The Polymyxin Complex – Colistin and Polymyxin B

by Robert Rennie

The polymyxin complex is part of a large complex of cyclic lipopeptides that include polymyxins and daptomycin. There are at least 15-16 of these molecules, but only the former are used in clinical medicine. They are subdivided into groups that affect gram-negative bacteria (polymyxin), gram positive bacteria (daptomycin), antifungal and anti-mycobacterial agents. Daptomycin is a semi-synthetic cyclic lipopeptide isolated from Streptomyces roseoporus. It has very different microbial and clinical activities than other polymyxins, a primary requirement of calcium ions for laboratory testing, and specific pharmacokinetics and pharmacodynamics.

This article will focus on the two major polymyxins (colistin and polymyxin B) that affect gram-negative bacteria. These compounds were originally isolated over 60 years ago from Bacillus polymyxa.

Mode of action

The polymyxins of note that affect gram-negative bacteria and are used therapeutically in most parts of the world are two related compounds – colistin (polymyxin E) and polymyxin B. They are large molecules with molecular weights between 1,150 and 1,200 daltons. They are water soluble except in alkaline solution. (between pH 5.5 to 7.0).

The polymyxins act by penetrating the cell-wall of several species of gram-negative bacteria. Because of their large molecular mass, they are able to penetrate the wall, by chelation of divalent cations, thus causing the cell wall to destabilize. They then interact in with components in the cell membrane (phosphatidylethanolamine) which is rich in gram-negative bacteria, but in low concentration in gram-positive bacteria. The precise mode of action is not fully understood, but it is likely that they act like a detergent within the membrane resulting in disruption of the membrane and leakage of intracellular moieties from the cell, thus killing the cell. Some investigators liken the action of the polymyxins to washing the cells in “soap”.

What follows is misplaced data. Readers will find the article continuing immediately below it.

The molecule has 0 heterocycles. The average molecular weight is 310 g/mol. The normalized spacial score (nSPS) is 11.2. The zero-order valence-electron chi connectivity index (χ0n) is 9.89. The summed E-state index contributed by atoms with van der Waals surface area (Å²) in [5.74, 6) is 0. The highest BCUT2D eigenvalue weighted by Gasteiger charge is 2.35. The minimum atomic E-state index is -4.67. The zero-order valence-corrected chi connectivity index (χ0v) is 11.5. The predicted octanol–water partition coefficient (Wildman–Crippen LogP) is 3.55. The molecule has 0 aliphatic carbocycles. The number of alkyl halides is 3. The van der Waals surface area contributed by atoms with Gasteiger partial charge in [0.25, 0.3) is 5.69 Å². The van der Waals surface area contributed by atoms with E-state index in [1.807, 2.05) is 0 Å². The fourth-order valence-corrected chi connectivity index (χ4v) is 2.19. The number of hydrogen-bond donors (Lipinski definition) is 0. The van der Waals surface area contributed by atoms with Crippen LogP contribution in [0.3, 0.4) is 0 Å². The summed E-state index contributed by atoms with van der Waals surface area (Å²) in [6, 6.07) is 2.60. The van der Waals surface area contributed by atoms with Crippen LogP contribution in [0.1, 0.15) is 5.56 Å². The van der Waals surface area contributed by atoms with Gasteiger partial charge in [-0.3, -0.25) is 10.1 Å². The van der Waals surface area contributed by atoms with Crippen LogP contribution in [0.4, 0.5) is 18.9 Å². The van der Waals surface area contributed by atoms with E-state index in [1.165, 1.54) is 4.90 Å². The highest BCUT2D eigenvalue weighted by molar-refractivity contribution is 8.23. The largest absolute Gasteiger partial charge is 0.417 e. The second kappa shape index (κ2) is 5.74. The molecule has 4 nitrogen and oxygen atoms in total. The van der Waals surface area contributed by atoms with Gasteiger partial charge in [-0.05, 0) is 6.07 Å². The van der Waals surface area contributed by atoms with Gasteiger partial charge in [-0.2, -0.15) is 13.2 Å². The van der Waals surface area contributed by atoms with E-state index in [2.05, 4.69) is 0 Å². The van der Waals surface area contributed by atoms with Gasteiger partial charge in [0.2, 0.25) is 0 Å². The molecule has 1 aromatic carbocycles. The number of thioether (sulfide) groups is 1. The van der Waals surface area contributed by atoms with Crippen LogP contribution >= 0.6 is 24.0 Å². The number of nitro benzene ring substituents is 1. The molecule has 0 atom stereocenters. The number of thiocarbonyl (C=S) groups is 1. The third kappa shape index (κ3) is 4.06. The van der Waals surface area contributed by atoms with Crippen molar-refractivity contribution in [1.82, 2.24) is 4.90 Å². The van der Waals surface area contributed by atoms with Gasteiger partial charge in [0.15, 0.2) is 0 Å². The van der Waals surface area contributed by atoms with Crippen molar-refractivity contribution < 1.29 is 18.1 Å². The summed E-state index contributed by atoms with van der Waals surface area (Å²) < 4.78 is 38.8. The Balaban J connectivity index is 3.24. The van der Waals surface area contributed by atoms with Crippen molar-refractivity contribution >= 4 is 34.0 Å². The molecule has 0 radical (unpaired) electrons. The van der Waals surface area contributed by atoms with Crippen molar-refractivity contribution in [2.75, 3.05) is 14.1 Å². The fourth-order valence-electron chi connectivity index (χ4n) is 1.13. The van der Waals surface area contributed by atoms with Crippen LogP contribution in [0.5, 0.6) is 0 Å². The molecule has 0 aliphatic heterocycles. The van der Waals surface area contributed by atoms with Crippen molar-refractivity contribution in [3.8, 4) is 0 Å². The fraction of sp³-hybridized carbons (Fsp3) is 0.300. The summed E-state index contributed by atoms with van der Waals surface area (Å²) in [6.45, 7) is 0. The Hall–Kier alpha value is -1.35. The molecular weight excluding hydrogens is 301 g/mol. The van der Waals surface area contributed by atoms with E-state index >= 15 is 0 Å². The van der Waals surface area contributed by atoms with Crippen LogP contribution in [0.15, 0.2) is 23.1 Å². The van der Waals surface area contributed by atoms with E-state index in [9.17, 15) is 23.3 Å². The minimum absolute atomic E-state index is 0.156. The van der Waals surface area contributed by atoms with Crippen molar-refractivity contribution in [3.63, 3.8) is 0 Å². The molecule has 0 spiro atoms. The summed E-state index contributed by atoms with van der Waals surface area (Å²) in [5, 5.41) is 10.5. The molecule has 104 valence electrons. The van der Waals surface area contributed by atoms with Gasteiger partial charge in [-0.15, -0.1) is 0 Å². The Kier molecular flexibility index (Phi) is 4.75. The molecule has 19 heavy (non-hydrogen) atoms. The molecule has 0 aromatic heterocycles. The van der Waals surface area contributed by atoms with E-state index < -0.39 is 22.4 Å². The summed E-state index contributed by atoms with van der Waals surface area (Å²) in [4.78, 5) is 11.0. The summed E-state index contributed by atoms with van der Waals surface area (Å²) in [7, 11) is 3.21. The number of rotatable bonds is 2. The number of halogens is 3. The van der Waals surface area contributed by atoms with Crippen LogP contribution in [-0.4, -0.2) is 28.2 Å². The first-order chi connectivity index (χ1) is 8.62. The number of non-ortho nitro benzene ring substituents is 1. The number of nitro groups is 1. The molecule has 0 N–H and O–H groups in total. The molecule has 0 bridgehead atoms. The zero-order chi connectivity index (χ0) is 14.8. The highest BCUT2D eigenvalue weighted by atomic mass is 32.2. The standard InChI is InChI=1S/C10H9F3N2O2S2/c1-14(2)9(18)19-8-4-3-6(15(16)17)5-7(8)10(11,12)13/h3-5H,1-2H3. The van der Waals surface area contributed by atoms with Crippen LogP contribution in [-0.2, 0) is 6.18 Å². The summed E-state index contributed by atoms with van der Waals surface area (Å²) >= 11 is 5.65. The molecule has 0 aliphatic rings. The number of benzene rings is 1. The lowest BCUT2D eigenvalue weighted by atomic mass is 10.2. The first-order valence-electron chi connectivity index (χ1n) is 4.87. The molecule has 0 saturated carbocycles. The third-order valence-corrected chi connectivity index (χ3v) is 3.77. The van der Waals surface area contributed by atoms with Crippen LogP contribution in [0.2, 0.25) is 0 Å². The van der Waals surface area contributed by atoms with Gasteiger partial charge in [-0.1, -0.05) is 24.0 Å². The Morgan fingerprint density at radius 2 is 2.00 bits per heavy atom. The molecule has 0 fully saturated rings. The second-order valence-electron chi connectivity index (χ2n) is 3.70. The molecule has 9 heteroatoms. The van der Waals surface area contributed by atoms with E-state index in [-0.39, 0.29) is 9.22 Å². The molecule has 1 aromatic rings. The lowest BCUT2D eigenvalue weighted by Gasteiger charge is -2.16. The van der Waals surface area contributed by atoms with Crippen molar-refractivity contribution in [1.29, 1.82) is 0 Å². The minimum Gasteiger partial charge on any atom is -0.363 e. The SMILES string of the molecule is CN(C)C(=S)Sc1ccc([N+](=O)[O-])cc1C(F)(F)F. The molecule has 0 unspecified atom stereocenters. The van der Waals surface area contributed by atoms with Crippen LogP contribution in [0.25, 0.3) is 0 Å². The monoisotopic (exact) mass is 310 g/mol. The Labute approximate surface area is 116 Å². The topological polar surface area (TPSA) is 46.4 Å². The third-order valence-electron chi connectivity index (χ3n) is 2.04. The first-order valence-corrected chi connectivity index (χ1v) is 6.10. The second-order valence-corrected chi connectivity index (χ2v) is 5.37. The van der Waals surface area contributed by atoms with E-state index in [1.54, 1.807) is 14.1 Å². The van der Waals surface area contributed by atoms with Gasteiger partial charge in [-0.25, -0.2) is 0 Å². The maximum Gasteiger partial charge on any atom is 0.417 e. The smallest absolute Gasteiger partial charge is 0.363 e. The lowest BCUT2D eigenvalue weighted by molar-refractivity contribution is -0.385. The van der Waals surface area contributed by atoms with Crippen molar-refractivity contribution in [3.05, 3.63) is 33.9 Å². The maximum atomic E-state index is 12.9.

Antimicrobial activity

It is somewhat difficult to measure the precise antibacterial activity of these compounds. They are not active against gram-positive bacteria. They are active against a variety of species of gram-negative bacteria, with MICs that vary from 0.01 mg/L to 8 – 16 mg/L. It appears that Proteus species, and Serratia marcescens are intrinsically resistant (MICs > 128 mg/L). Broadly, some Enterobacteriaceae (Escherichia coli, Klebsiella, Enterobacter, Salmonella, Shigella) and Pseudomonas aeruginosa are affected by both polymyxin B and colistin, whereas only limited data is available on other genera for colistin (Yersinia, Acinetobacter, and Citrobacter).